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Credits May Not Reduce Emissions

Publication Date: 
May 30, 2008
The Stanford Daily
Salone Kapur

Professors David Victor, John Barton, and Alan Sykes are quoted in a Stanford Daily article about a working paper published last month through the Program on Energy and Sustainable Development at the Freeman Spogli Institute for International Studies. Professor David Victor's and Lecturer in Law Michael Wara’s working paper is titled “A Realistic Policy on International Carbon Offsets:”

“We studied a scheme known as the Clean Development Mechanism, which is part of the Kyoto treaty on global warming,” said Victor, who serves as director of the Program on Energy and Sustainable Development. “We found that a large fraction of the market credits from that scheme were not, in fact, real reductions in emissions.”

“This study has worrying implications for the planet,” Victor added. “It means that the current strategies for taming the volcano of emissions from the developing world are not working.”


“The toughest energy problem for the coming half century will be slowing global warming,” Victor said. “Developing countries are key to that because their emissions are rising so rapidly, and the world must find a market-friendly way to encouraging those countries to cut emissions.”


The researchers found that the CDM was routinely abused by chemical, wind, gas and hydro companies who claimed emission reduction credits for projects that should not qualify. To earn credits under the CDM, emission reductions must be in addition to those that would have taken place without the project. The requirement of “additionality,” however, was difficult to prove and therefore resulted in widespread abuse of the CDM.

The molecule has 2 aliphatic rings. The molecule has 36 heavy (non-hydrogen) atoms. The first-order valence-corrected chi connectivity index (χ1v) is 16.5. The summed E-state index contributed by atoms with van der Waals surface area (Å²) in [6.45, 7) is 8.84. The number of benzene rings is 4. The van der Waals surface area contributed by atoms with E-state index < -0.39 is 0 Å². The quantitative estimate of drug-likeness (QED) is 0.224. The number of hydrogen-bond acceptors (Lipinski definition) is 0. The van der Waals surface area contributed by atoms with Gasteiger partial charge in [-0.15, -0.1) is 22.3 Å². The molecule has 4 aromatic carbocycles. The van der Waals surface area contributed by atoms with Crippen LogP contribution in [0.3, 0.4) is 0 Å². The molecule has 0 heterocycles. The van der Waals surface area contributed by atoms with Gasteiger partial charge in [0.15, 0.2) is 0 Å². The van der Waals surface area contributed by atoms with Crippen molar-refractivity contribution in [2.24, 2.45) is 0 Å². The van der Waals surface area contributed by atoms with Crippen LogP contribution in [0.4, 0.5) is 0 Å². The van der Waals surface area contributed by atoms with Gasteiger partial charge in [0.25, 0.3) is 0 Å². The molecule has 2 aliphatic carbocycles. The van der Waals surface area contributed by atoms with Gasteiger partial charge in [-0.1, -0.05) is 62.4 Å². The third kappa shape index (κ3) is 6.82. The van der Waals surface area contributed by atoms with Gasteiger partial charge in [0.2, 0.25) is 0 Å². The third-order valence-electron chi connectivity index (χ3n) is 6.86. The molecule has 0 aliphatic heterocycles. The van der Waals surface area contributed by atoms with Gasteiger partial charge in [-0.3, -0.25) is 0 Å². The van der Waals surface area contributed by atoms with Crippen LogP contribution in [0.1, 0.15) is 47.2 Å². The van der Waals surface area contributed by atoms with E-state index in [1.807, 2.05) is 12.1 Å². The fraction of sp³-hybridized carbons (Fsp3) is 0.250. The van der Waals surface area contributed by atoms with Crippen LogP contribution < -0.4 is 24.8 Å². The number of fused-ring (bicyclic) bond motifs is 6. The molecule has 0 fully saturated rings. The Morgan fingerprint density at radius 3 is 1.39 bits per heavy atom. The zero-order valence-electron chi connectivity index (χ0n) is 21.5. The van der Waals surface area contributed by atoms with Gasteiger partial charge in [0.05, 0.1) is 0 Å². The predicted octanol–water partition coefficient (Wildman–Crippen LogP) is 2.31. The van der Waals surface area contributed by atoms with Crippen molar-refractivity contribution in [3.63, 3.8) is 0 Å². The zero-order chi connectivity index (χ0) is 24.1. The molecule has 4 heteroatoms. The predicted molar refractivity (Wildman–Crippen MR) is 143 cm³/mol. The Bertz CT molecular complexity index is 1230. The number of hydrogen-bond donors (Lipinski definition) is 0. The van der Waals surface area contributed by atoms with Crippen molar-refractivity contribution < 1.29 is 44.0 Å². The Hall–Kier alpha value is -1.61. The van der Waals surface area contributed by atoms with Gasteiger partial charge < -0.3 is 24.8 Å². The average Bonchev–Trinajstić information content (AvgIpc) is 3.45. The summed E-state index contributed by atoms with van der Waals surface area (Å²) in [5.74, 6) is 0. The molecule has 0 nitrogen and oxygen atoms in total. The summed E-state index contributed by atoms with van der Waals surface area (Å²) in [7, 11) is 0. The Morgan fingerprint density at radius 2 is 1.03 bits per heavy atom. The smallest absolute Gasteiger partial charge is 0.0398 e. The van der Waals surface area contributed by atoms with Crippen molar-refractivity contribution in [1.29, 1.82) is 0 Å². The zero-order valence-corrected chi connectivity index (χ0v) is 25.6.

As a result of these abuses, the researchers found an absence of genuine pollution cuts, which in turn undermined U.S. and other governments’ assurances that carbon markets are dramatically reducing greenhouse gases.

Law Prof. John Barton said that Victor and Wara’s research on carbon credits is important for the future of the carbon trading market.

“The importance [of their research] is that the emissions-trading process is our working substitute for a carbon tax, which would economically be the most straightforward way of creating appropriate incentives to reduce CO2 emissions,” Barton said. “As a political matter, we will probably use an emission trading process rather than a carbon tax in any post-Kyoto agreement. Hence, we need to make it work well.”

Victor said that the U.S. should not to rely on offsets to provide a reliable ceiling on compliance costs or impose offset caps when designing the national regulatory system.

“Many companies are hoping to get large numbers of these international ‘offset’ credits, the generic term for the CDM, and use them to comply with the looming requirement to cut emissions here at home in the U.S.,” Victor said. “Congress is debating this legislation starting next Monday. If you tighten up the offset market then fewer credits will be available. And given that, we suggest that Congress pursue a different and much more transparent and effective system for helping companies plan the cost of complying with their carbon limits.”

Law Prof. Alan Sykes agreed.

“Assuming the analysis is correct, [this research] leads to serious doubts about the Kyoto Clean Development Mechanism and its ability to lower carbon emissions effectively,” Sykes said. “The suggestion that the United States should be careful not to repeat its flaws seems wise.”